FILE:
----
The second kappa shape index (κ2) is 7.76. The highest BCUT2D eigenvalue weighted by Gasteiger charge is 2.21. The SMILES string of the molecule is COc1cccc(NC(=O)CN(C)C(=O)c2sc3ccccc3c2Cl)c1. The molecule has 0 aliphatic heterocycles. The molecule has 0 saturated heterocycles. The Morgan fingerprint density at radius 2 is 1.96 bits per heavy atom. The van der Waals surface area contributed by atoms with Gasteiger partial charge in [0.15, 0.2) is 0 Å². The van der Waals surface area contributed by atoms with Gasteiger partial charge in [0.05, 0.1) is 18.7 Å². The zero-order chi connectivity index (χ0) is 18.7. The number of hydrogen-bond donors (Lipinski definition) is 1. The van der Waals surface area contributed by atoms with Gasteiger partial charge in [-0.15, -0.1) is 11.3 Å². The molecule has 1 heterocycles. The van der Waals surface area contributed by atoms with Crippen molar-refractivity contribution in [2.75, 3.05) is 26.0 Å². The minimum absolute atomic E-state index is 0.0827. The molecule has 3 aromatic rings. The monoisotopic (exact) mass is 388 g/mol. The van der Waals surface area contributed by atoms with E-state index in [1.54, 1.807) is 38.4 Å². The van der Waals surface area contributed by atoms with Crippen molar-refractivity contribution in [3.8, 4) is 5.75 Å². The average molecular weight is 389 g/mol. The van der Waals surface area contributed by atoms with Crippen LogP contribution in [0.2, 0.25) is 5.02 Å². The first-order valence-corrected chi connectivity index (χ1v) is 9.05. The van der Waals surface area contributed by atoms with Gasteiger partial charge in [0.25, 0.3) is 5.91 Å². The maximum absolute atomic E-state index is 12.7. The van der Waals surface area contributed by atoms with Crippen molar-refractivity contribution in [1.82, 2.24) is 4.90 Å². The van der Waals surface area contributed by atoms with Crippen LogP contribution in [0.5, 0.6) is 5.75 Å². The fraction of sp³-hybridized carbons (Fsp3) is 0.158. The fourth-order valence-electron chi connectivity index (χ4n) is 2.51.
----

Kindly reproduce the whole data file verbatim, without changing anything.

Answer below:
The second kappa shape index (κ2) is 7.76. The highest BCUT2D eigenvalue weighted by Gasteiger charge is 2.21. The SMILES string of the molecule is COc1cccc(NC(=O)CN(C)C(=O)c2sc3ccccc3c2Cl)c1. The molecule has 0 aliphatic heterocycles. The molecule has 0 saturated heterocycles. The Morgan fingerprint density at radius 2 is 1.96 bits per heavy atom. The van der Waals surface area contributed by atoms with Gasteiger partial charge in [0.15, 0.2) is 0 Å². The van der Waals surface area contributed by atoms with Gasteiger partial charge in [0.05, 0.1) is 18.7 Å². The zero-order chi connectivity index (χ0) is 18.7. The number of hydrogen-bond donors (Lipinski definition) is 1. The van der Waals surface area contributed by atoms with Gasteiger partial charge in [-0.15, -0.1) is 11.3 Å². The molecule has 1 heterocycles. The van der Waals surface area contributed by atoms with Crippen molar-refractivity contribution in [2.75, 3.05) is 26.0 Å². The minimum absolute atomic E-state index is 0.0827. The molecule has 3 aromatic rings. The monoisotopic (exact) mass is 388 g/mol. The van der Waals surface area contributed by atoms with E-state index in [1.54, 1.807) is 38.4 Å². The van der Waals surface area contributed by atoms with Crippen molar-refractivity contribution in [3.8, 4) is 5.75 Å². The average molecular weight is 389 g/mol. The van der Waals surface area contributed by atoms with Crippen LogP contribution in [0.2, 0.25) is 5.02 Å². The first-order valence-corrected chi connectivity index (χ1v) is 9.05. The van der Waals surface area contributed by atoms with Gasteiger partial charge in [0.25, 0.3) is 5.91 Å². The maximum absolute atomic E-state index is 12.7. The van der Waals surface area contributed by atoms with Crippen molar-refractivity contribution in [1.82, 2.24) is 4.90 Å². The van der Waals surface area contributed by atoms with Crippen LogP contribution in [0.5, 0.6) is 5.75 Å². The fraction of sp³-hybridized carbons (Fsp3) is 0.158. The fourth-order valence-electron chi connectivity index (χ4n) is 2.51.